7 Generation of cDNA ................................ ................................ ......................... 98 Quantitative Real Time PCR (qRT PCR) ................................ ......................... 98 Results and Discussion ................................ ................................ ........................... 99 Establishment of Flowering Gene Baseline Levels ................................ ........... 99 Comparison of Mature vs Juvenile Flowering Gene Levels ............................ 100 Targeted Gene Expression of TFL mediated by Cas9m4 to Induce Early Flowering ................................ ................................ ................................ ..... 101 Tables ................................ ................................ ................................ ................... 105 Figures ................................ ................................ ................................ .................. 108 5 CONCLUSIONS ................................ ................................ ................................ ... 117 LIST OF REFERENCES ................................ ................................ ............................. 119 BIOGRAPHICAL SKETCH ................................ ................................ .......................... 136


8 LIST OF TABLES Table page 2 1 Cell penetra ting peptides and their properties ................................ .................... 55 2 2 CPP mediated transformation results ................................ ................................ 56 4 1 Primers used in this chapter. ................................ ................................ ............ 105 4 2 SgRNA oligonucleotides and constructed plasmids ................................ ......... 107


9 LIST OF FIGURES Figure page 2 1 V isual representation of the plasmids used in the study. ................................ .... 58 2 2 Preparation and confirmation of plasmid DNA. ................................ ................... 59 2 3 Relative quanti fication scale of GUS expression. ................................ ............... 60 2 4 Cell penetrating peptides (CPPs) complex with DNA plasmid cargo. ................. 61 2 5 Comparison of fiv e different CPPs in delivering purified GUS enzyme. .............. 62 2 6 Systemic transport of the cell penetrating peptide. ................................ ............. 63 2 7 Average rela tive GUS scores when trafficking protein cargo in citrus epicotyl segments. ................................ ................................ ................................ ........... 64 2 8 Efficacy of different CPPs in plasmid delivery of pCAMBIA 2201 in citrus. ......... 65 2 9 Average GUS scores from an assay testing the efficacy of Escort in assisting CPPs deliver plasmid cargo. ................................ ................................ ............... 66 2 10 Cell penetrating peptide transformation proc edure for citrus. ............................. 67 2 11 Visualization of GFP in citrus epicotyl segments from plasmid. .......................... 68 3 1 Preparation of PSI. ................................ ................................ ............................. 82 3 2 Proposed PSI based nanoparticle delivery and release. ................................ .... 83 3 3 Nanoparticle toxicity in citrus. ................................ ................................ ............. 84 3 4 Citrus plant toxicity of (PASP 26 co PSI 17 ) 3 ................................ ......................... 85 4 1 Plasmid Cas9m4. ................................ ................................ ............................. 108 4 2 Plasmid pUC118 FMV Pol y 2 1. ................................ ................................ ...... 109 4 3 Cas9m4 plasmids. ................................ ................................ ............................ 110 4 4 Cloning and c onfirmation of sgRNA insertions. ................................ ................ 111 4 5 Basal e xpression of TFL in j uvenile c itrus l eaves. ................................ ............ 112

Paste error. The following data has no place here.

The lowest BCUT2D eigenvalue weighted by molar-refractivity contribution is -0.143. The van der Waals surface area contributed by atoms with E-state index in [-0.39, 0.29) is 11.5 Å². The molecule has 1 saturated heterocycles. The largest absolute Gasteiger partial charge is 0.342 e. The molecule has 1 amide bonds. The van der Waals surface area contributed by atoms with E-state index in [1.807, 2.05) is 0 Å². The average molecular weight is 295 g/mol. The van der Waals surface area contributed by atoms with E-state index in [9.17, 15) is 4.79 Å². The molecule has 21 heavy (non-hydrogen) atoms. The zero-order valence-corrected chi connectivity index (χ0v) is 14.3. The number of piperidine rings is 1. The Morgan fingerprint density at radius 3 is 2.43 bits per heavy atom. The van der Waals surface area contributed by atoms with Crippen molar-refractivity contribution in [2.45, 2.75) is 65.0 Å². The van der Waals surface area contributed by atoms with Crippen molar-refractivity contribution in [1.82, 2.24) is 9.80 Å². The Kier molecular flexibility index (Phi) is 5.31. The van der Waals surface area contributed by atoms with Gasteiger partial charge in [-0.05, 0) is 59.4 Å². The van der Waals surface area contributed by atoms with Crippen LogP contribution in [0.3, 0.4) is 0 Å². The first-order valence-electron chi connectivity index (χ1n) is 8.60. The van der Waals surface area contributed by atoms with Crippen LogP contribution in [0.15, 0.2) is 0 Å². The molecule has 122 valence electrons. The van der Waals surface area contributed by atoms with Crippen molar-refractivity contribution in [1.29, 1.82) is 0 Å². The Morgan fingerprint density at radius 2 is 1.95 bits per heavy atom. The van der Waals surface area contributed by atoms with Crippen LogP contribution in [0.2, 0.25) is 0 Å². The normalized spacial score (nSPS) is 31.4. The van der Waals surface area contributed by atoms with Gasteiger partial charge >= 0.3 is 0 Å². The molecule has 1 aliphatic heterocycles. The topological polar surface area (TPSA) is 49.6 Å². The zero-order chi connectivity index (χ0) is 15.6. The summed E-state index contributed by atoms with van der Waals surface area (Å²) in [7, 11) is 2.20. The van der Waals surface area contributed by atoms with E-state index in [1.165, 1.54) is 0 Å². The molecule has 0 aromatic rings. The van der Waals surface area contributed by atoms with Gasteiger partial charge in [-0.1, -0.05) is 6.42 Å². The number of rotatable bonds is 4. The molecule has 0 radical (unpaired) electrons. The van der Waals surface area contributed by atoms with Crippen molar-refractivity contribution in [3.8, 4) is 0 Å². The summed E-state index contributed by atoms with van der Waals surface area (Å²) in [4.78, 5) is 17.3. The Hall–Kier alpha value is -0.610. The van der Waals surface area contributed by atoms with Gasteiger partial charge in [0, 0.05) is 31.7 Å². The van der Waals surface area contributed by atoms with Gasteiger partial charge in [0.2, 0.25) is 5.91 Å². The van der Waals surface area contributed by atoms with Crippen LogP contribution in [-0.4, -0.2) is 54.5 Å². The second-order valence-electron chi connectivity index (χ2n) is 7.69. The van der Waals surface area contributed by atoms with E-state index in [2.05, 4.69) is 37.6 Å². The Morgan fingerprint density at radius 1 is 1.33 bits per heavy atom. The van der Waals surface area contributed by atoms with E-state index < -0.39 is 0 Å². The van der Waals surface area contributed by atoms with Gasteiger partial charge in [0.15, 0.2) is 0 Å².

10 4 6 Comparison of flowering genes in mature plants vs juvenile plants. ................. 113 4 7 Transient expression of a Cas9 repressor and two flowering target genes . ... 114 4 8 Relative expression of Cas9m4, FT3 and TFl after repression. ........................ 115 4 9 Flower development from a young (18 months) sour orange (Citrus aurantium). ................................ ................................ ................................ ......................... 116